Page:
The Settlement Statement or HUD contains information about fees and payoffs. Here, you can check to see what the Notary fee is and compare that to what you are being paid. Do not discuss these numbers with the borrower because it is between them and the Lender, and they are both relying on you for confidentiality. If the borrower already paid an appraisal fee out of their pocket and they are being charged again, for example, have them talk it over with the Lender. Don’t try to answer whether or not they will be reimbursed for certain fees; just have them speak to the Lender. If the Lender is not available, let them know that they have several days to talk to the Lender while they have the right to rescission (the right to cancel). The above situation with appraisal fees happens frequently.
There are several other documents that are similar to the HUD such: as the “Estimated Closing Statement” and the “Good Faith Estimate”. These documents were often drafted earlier in the loan process and don’t always reflect final numbers.
Seasoned Notaries often know what piece of information is on each line of the HUD and have the structure of the document memorized.
Point (6) The Occupancy Affidavit
There are different variations to this document; sometimes it is called ‘Occupancy Affidavit and Financial Status’. The purpose of this document is for the borrower to state that they live in the subject property (which means the house they are borrowing money on). In addition, it asks the borrower to state that they haven’t had any sudden financial changes — for example, unemployment or bankruptcy. Keep your eyes open; if you don’t check which variation of the Occupancy Affidavit you are dealing with, you might make a fool of yourself (a fool and his money are soon parted.) This document is usually notarized.
Point (7) Grant & Quitclaim Deeds
There are four major reasons to have a Grant Deed.
(1) To transfer property in a sale of property
(2) To take someone’s name off of a deed so they won’t be liable for a loan when the other owners want to borrow money.
(3) To transfer the property to or from community property in a trust.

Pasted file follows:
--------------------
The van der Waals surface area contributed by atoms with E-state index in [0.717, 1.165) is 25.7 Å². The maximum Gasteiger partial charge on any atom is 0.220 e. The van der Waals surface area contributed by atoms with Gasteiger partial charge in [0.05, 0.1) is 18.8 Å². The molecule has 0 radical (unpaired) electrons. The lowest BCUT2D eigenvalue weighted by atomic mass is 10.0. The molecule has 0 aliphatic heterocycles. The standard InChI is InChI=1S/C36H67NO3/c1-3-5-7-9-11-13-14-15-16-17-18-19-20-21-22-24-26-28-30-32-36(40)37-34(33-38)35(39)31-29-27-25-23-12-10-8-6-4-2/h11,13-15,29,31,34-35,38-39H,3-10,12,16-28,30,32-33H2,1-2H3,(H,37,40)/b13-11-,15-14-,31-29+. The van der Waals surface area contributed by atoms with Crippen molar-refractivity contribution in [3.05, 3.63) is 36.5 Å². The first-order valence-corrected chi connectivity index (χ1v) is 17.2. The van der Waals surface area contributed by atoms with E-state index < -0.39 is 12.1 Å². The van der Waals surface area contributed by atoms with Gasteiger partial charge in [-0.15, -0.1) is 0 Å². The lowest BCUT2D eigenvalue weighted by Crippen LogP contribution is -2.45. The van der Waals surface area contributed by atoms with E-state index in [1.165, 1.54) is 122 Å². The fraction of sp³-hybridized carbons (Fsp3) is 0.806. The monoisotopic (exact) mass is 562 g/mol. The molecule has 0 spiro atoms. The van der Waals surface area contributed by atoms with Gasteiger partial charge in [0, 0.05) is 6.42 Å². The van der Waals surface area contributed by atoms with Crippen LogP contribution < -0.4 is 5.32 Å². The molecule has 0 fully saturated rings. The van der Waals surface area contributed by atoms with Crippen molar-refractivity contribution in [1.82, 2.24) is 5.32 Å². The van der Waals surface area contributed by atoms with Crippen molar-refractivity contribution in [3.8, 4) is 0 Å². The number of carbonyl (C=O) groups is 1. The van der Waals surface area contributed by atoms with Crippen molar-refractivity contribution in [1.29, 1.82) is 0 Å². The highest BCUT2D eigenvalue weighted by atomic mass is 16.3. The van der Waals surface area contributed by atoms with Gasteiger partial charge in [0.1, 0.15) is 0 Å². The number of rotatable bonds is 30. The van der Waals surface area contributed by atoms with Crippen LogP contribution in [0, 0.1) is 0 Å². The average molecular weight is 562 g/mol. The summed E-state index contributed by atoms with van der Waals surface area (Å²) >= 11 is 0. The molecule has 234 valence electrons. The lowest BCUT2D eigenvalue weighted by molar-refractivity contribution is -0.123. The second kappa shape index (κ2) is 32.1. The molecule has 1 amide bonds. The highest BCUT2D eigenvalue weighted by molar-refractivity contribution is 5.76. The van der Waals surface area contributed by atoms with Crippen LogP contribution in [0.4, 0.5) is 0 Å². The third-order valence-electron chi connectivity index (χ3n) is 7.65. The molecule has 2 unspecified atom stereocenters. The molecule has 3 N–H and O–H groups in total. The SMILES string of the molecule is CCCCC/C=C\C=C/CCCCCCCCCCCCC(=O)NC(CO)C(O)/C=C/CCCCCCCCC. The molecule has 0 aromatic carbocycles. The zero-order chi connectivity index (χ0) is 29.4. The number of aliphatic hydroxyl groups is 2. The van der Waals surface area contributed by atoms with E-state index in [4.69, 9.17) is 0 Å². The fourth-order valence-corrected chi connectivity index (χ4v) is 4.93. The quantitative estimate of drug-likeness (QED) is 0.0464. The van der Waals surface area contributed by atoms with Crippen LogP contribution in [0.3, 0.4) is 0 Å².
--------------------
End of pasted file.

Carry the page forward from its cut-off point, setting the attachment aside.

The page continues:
(4) To change someone’s name on the deed
The deed could transfer a property from “Jane F. Doe” to “Jane Doe”. This is very common for people with name variations because sometimes a loan can’t fund without the property being recorded as being owned by the owner with a particular name variation.
Quitclaim Deeds are often used to take a person’s name off title. Here is some more information:
A Quitclaim Deed is a legal document which transfers a property to the buyer or owner, whatever interests in the property are held by the maker of the deed. A Quitclaim Deed does not guarantee that those interests are valid. By accepting such a deed, you accept the risk that someone may later appear with a valid claim to your property. A Grant Deed on the other hand guarantees from grantor to grantee that the title is clear. An example of a circumstance where a Quitclaim may be used is where one spouse is disclaiming any interest in property that the other spouse owns. Of the different types of deeds, the Quitclaim has the least assurance that the grantee receiving it will actually get any rights. A Quitclaim deed does not release the party quitting claim to real property from their obligations in any mortgage or other lien secured against the pertaining property.
A Quitclaim Deed is a common, but not standard document in a loan document package. Sometimes, ownership has to be transferred or someone needs to be taken off a Deed before a loan can officially go through. Quitclaim Deeds are always notarized using an Acknowledged signature and the signer must always be positively identified by the notary public for security purposes. Some states also require the notary to take fingerprints in their notary journal for Quitclaim and other deeds affecting real property.
You might also like:
HUD-1 Settlement Statement
I go over the HUD-1 First
The Affidavit of Occupancy
Notarized Grant Deed